By Jo Twist
BBC News science and technology reporter
Fake bank e-mails, or phishing, and stories about ID theft are damaging the potential of using the net for online commerce, say e-business experts.
About 12 million Brits use the net to manage accounts
Trust in online security is falling as a result. Almost 70% of those asked in a poll said that net firms are not doing enough to protect people.
The survey of more than 1,000 people reported that 43% were not willing to hand over personal information online.
It is worrying for shopaholics and firms who want to exploit the net.
More people are becoming aware of online security issues but they have little confidence that companies are doing enough to counter the threats, said security firm RSA, which carried out the poll.
An estimated 12 million Britons now use the net as a way of managing their financial affairs.
Security experts say that scare stories and the vulnerabilities dogging e-commerce and e-banking are being taken seriously - by banks in particular.
Who are you?
"I don't think the threat is overplayed," Barry Beal, global security manager for Capgemini, told the BBC News website.
He added: "The challenge for banks is to provide the customer with something that improves security but balances that with usability."
Ensuring extra security measures are in place protects them too, as well as the individual, and it is up to both parties to make sure they do what is necessary to prevent fraud, he said.
"Card issuers will keep us informed of types of attacks and what procedure to take to protect ourselves. If we do that, they will indemnify us," he said.
Many believe using login details like usernames and passwords are simply not good enough anymore though.
One of the biggest challenges to improving security online is how to authenticate an individual's identity.
Several security companies have developed methods which complement or replace passwords, which are easily compromised and easy to forget.
Last year, a street survey found that more than 70% of people would reveal their password for a bar of chocolate.
On average, people have to remember four different passwords.
Bank are willing to find better solutions to protect themselves and customers
Some resort to using the same one for all their online accounts. Those who use several passwords often write them down and hide them in a desk or in a document on their computer.
In a separate survey by RSA, 80% said they were fed up with passwords and would like a better way to login to work computer systems.
For many, the ideal is a single online identity that can be validated once with a series of passwords and questions, or some biometric measurement like a fingerprint or iris scan with a token like a smartcard.
Activcard is just one of the many companies, like RSA Security, which has been trying to come up with just that.
RSA has a deal with internet provider AOL that lets people pay monthly for a one-time passcode generation service.
Users get a physical token which automatically generates a code which stays active for 60 seconds.
Many companies use a token-based method already for employees to access networks securely already.
Activcard's method is more complex. It is currently trailing its one-time passcode generation technology with UK banks.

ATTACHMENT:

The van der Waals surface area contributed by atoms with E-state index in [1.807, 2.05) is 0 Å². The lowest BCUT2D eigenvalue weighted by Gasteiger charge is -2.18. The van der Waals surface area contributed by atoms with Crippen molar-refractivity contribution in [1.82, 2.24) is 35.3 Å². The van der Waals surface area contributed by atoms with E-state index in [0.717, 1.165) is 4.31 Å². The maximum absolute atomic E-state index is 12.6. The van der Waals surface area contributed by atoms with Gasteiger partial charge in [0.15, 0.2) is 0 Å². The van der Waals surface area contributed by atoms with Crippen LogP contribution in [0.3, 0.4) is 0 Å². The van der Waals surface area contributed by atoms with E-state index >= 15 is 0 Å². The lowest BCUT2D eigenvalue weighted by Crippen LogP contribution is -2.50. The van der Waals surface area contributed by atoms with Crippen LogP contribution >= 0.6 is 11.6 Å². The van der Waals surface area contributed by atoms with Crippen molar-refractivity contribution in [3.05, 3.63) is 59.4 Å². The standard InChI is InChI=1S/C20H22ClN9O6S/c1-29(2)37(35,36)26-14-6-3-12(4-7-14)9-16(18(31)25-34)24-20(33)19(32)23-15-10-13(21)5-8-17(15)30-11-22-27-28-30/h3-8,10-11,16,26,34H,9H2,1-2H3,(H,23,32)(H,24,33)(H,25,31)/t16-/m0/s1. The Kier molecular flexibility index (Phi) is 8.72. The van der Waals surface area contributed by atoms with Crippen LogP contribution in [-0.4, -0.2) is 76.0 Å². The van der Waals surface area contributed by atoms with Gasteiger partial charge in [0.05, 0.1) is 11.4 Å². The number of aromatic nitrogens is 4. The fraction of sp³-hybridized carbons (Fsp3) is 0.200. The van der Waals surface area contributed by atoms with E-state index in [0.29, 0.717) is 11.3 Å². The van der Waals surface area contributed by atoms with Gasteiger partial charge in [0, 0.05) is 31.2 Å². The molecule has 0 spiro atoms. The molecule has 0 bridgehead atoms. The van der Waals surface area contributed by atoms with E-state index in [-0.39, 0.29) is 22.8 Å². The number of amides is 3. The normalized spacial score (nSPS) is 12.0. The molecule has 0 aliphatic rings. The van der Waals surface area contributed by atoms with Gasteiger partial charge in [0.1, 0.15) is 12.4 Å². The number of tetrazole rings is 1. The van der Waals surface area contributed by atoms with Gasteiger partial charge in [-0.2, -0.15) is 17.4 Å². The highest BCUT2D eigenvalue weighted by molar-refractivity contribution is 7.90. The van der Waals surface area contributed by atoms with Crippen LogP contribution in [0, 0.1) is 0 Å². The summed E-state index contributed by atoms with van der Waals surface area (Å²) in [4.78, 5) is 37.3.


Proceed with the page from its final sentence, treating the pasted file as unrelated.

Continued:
Steve Ash, from Activcard, told the BBC News website there are two parts to the process of identification.
The most difficult is to ascertain whether an individual is who they say they are when they are online.
"The end solution is to provide a method where you combine something the user knows with something they have and present those both."
The method it has developed makes use of the chip embedded in bank cards and a special card reader which can generate unique codes that are active for a specified amount of time.
This can be adjusted at any time and can be active for as little as 30 seconds before it changes.
It combines that with usual usernames and passwords, as well as other security questions.
"You take the card, put it in the reader, enter your pin number, and a code is given.
"If you wanted then to transfer funds, for instance, you would have to have the code to authorise the transaction."
The clever bit happens back at the bank's secure servers. The code is validated by the bank's systems, matching the information they expect with the customer's unique key.
"Each individual gets a key which is unique to them. It is a 2048-bit long number that is virtually impossible to crack," said Mr Ash.
It means that in a typical security attack, explains Mr Ash, even if password information is captured by a scammer using keystroke software or just through spoof websites, they need the passcode.
"By the time they go back [to use the information], the code has expired, so they can't prove who they are," according to Mr Ash.
In the next few years, Mr Ash predicts that this kind of method will be commonplace before we see biometric authentication that is acceptable for widespread use.
"PCs will have readers built into them, the cost of readers will be very cheap, and more people will have the cards."
The gadgets we carry around, like personal digital assistants (PDAs) and mobiles, could also have integrated card reader technology in them.
"The PDA or phone method is a possible alternative as people are always carrying phones around," he said.